Most women (18/24, 75%) gave birth vaginally after physical therapy. Four of 18 (22%) did not have an episiotomy, 10 (56%) had one episiotomy, and 4 (22%) had two or more episiotomies. All but one woman (17/18, 95%) reported no recurring dyspareunia after vaginal birth or episiotomy. Only 2/24 women (8%) underwent vulvar or vaginal surgery after primary treatment, and these surgeries were unrelated to PV treatment.
Treatment Results Regarding Pain and Sexual Function
At the time of survey, 10/24 women (42%) had not experienced pain during sexual intercourse since completing the physical therapy, and the same number reported less pain since therapy. Only 4/24 (17%) reported no change in pain levels since therapy (Figure 2). Thirteen women (54%) stated that they still had mild pain during sexual activity, and two (8%) maintained that they were able to have intercourse, although the intensity of pain during intercourse was still high (Figure 3). None of the women experienced such a high degree of pain that they were unable to have sex at all or had to stop midway due to pain. The level of pain (from 0 to 10) in a variety of conditions and occurring spontaneously sharply decreased following treatment (Figure 4).
Figure 2 Patients’ level of pain during sexual intercourse at the time of the survey vs during the recovery period.
Figure 3 Level of pain at time of survey.
Figure 4 Rating of pain levels during various activities before and after treatment.
Notes: **p<0.01, ***p<0.001.
Most women (20/24, 83%) did not undergo additional treatment after the initial physical therapy and reported high or extremely high levels of pain reduction following treatment (Figure 5). Those who sought additional treatments included only topical ointments (one woman) and acupuncture (two women). Only one woman reported no change in her condition following physical therapy. Half of the women (12/24, 50%) experienced maximum improvement 3 months after therapy. For 9/24 women (37%), maximum improvement was seen in 3–6 months (Figure 6).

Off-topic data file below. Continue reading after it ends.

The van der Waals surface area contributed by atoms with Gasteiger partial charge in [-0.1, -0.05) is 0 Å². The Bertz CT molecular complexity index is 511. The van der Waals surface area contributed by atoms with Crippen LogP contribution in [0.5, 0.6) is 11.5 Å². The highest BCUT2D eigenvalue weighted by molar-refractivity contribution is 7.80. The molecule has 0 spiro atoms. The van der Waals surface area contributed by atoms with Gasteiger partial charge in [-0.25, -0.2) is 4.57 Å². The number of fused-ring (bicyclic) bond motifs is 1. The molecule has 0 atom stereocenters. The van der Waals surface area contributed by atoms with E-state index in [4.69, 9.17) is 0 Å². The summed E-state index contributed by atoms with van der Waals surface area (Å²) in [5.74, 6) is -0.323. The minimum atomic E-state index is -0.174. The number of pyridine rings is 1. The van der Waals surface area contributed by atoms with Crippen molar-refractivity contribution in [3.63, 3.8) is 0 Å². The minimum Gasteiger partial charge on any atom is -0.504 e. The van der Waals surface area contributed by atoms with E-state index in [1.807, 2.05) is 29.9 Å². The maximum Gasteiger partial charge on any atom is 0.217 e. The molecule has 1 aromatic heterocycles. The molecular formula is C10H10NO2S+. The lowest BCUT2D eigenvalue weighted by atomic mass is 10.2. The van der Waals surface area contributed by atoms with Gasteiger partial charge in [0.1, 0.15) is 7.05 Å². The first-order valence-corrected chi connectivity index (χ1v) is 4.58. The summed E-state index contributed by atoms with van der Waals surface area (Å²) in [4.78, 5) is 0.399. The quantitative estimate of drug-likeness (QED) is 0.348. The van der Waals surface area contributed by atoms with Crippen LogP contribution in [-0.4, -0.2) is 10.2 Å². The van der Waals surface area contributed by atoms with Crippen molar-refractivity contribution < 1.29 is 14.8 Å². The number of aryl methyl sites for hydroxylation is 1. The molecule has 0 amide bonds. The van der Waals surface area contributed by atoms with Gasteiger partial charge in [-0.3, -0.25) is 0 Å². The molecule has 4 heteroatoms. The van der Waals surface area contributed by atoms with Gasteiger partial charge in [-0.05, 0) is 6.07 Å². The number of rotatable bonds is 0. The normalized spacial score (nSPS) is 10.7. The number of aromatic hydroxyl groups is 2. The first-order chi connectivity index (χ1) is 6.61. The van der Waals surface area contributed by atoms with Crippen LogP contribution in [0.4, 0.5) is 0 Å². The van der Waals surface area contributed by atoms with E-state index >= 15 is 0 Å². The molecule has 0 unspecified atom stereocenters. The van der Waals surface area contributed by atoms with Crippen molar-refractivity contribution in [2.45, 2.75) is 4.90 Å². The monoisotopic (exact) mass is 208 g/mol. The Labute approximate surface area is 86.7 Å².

Figure 5 Satisfaction with treatment: level of pain relief following physical therapy.
Figure 6 Time until maximal pain relief.
Over 80% of women said they would undergo the same treatment again if needed, whereas a few answered that they would do so with reservations (13%). One said she would not undergo treatment again. When asked if they would recommend the treatment to their friends if they suffered from PV, majority would recommend it wholeheartedly, and a few (8%) would recommend it with reservations.
The Effect of the Onset Type of Vulvodynia on Treatment Outcomes
Primary PV was diagnosed in 15/24 (63%) patients (Table 1). There was no significant difference in symptoms before (p = 0.27) or after (p = 0.37) treatment based on the onset type of PV, and no difference in satisfaction with treatment between women with primary and secondary PV was noted (p = 0.64).
Moreover, there was no association between the onset type of PV and whether they would repeat the treatment (p = 0.23). There was no significant difference in the likelihood that patients would recommend treatment to a friend based on the onset type of PV (p = 0.45).
Furthermore, the onset type of PV and current frequency of intercourse were not significantly related (p = 0.66). Multiple regression analysis found that onset type of PV and age were not associated with the treatment outcome (p = 1.0) (Table 2).
Table 2 Factors Related to Treatment Outcomes
This study demonstrated that physical therapy is an effective long-term treatment for PV. Treatment satisfaction and sexual function were consistently high. The efficacy of treatment was confirmed regardless of age or onset type of PV. The treatment benefited the patients substantially in most of the parameters examined (sexual function, level of pain in different activities, and satisfaction with treatment).
PV, a chronic pain condition, challenges healthcare providers because its etiology and optimal care are unknown. There are several PV treatments; however, there is no consensus as to the gold standard approach. A comprehensive overview of all existing treatment approaches to vulvodynia reported that psychological counseling, pelvic floor physical therapy, and surgical treatment are the best therapeutic options.10